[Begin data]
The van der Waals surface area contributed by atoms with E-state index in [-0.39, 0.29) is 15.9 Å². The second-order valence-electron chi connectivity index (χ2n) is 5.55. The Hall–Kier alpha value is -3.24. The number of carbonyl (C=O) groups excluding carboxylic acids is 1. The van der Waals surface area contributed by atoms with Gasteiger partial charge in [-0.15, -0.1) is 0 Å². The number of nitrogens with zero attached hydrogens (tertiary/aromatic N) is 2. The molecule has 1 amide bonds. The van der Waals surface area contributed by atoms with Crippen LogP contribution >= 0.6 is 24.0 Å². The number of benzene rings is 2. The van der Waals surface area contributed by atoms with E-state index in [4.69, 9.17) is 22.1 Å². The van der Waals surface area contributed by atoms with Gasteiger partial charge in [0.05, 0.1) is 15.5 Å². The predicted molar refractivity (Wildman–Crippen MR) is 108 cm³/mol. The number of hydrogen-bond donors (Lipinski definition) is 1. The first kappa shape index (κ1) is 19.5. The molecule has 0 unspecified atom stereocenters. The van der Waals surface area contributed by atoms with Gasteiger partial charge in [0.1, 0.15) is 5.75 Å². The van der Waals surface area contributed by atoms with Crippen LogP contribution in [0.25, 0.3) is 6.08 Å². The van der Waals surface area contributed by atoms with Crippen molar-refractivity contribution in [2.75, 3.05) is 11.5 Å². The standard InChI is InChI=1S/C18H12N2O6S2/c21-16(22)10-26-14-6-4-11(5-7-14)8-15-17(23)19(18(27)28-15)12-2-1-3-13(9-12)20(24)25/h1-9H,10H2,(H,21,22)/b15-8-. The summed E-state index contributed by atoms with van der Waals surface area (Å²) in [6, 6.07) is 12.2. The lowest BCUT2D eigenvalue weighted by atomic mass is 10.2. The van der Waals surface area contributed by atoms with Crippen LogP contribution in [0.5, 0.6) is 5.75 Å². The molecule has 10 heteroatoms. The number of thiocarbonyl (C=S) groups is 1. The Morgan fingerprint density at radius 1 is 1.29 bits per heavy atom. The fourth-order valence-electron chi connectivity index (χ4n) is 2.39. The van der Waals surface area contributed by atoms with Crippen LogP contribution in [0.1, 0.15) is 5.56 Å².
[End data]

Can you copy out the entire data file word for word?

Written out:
The van der Waals surface area contributed by atoms with E-state index in [-0.39, 0.29) is 15.9 Å². The second-order valence-electron chi connectivity index (χ2n) is 5.55. The Hall–Kier alpha value is -3.24. The number of carbonyl (C=O) groups excluding carboxylic acids is 1. The van der Waals surface area contributed by atoms with Gasteiger partial charge in [-0.15, -0.1) is 0 Å². The number of nitrogens with zero attached hydrogens (tertiary/aromatic N) is 2. The molecule has 1 amide bonds. The van der Waals surface area contributed by atoms with Crippen LogP contribution >= 0.6 is 24.0 Å². The number of benzene rings is 2. The van der Waals surface area contributed by atoms with E-state index in [4.69, 9.17) is 22.1 Å². The van der Waals surface area contributed by atoms with Gasteiger partial charge in [0.05, 0.1) is 15.5 Å². The predicted molar refractivity (Wildman–Crippen MR) is 108 cm³/mol. The number of hydrogen-bond donors (Lipinski definition) is 1. The first kappa shape index (κ1) is 19.5. The molecule has 0 unspecified atom stereocenters. The van der Waals surface area contributed by atoms with Gasteiger partial charge in [0.1, 0.15) is 5.75 Å². The van der Waals surface area contributed by atoms with Crippen LogP contribution in [0.25, 0.3) is 6.08 Å². The van der Waals surface area contributed by atoms with Crippen molar-refractivity contribution in [2.75, 3.05) is 11.5 Å². The standard InChI is InChI=1S/C18H12N2O6S2/c21-16(22)10-26-14-6-4-11(5-7-14)8-15-17(23)19(18(27)28-15)12-2-1-3-13(9-12)20(24)25/h1-9H,10H2,(H,21,22)/b15-8-. The summed E-state index contributed by atoms with van der Waals surface area (Å²) in [6, 6.07) is 12.2. The lowest BCUT2D eigenvalue weighted by atomic mass is 10.2. The van der Waals surface area contributed by atoms with Crippen LogP contribution in [0.5, 0.6) is 5.75 Å². The molecule has 10 heteroatoms. The number of thiocarbonyl (C=S) groups is 1. The Morgan fingerprint density at radius 1 is 1.29 bits per heavy atom. The fourth-order valence-electron chi connectivity index (χ4n) is 2.39. The van der Waals surface area contributed by atoms with Crippen LogP contribution in [0.1, 0.15) is 5.56 Å².